With his new iPad, Eamonn Fitzmaurice illustrated in fine detail on The Sunday Game exactly how Derry were defending against Dublin without a plus-one and that each man was fronting up within the defensive zone.

Within that, Donegal will look for opportunity, perhaps from their playbook of old.

Do they look, for instance, to create a physical advantage by attaching a Michael Langan or a Jason McGee to Conor McCluskey or Diarmuid Baker and then drag them close to goal in an attempt to create an aerial contest?

When Derry squeeze the kickout, watch out for Donegal’s rehearsed patterns beneath the break and how they try to use Shaun Patton’s accuracy and distance to their advantage.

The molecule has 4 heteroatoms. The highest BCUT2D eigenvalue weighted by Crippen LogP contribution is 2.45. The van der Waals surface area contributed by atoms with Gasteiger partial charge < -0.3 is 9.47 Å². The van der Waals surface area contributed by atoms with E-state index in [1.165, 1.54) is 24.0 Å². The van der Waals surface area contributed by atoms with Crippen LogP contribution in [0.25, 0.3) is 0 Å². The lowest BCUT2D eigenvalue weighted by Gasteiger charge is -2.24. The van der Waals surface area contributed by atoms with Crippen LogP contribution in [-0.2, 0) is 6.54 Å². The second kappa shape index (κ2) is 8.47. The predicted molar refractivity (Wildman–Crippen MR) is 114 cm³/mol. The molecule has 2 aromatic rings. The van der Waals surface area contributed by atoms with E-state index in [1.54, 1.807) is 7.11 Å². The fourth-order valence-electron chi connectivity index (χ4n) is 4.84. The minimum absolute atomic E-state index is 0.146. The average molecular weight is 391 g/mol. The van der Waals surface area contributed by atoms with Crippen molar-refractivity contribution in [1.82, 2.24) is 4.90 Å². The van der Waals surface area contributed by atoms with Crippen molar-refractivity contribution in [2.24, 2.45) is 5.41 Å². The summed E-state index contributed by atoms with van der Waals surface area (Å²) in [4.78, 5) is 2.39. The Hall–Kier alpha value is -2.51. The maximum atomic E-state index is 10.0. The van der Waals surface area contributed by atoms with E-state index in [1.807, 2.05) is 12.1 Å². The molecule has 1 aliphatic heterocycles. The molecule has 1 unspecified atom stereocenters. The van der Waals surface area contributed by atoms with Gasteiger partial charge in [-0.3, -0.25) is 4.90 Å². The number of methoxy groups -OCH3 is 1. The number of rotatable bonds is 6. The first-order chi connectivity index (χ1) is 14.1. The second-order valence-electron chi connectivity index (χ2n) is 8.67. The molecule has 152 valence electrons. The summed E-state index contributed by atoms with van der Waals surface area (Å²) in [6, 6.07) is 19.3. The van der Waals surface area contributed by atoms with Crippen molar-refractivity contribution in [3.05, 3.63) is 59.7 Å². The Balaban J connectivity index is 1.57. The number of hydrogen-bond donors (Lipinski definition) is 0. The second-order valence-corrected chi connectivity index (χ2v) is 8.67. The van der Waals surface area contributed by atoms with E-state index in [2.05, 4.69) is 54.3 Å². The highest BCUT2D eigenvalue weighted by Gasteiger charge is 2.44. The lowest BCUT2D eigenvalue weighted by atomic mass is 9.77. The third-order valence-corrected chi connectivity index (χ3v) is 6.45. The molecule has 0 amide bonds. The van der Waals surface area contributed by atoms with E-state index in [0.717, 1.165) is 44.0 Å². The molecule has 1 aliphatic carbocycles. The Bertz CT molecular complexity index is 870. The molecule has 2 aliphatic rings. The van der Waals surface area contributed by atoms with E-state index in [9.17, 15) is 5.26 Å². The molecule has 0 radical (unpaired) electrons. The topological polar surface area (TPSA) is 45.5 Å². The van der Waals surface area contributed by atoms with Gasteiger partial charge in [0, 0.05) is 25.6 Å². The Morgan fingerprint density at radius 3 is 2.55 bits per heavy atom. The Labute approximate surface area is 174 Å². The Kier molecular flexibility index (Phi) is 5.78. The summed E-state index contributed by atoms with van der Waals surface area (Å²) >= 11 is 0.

There are few teams and few managers willing to really upset the new world order, to go off-script and try something really bold.

Part of football’s problem is the prescriptive way that almost everyone attacks.

Slow build-up, get bodies up the wings, line up runners, maybe pop the odd wee dinky kick in for a mark.

And it’s grand where you’re Derry or Dublin or Kerry because, individually, those one-v-ones you’re trying to create suit you because you’re bigger and better and faster than the man you’re lining up to.

It doesn’t work for others and yet so few seem to want to try anything different.

Donegal will have targeted this game from the moment the draw was made.

It would be different if they were in a position to let a chance like this go past and worry about bigger fish later in the year, but they aren’t.

So they will bring something different, something inventive, something troublesome.

All of which makes Donegal a really, really dangerous opponent for Derry.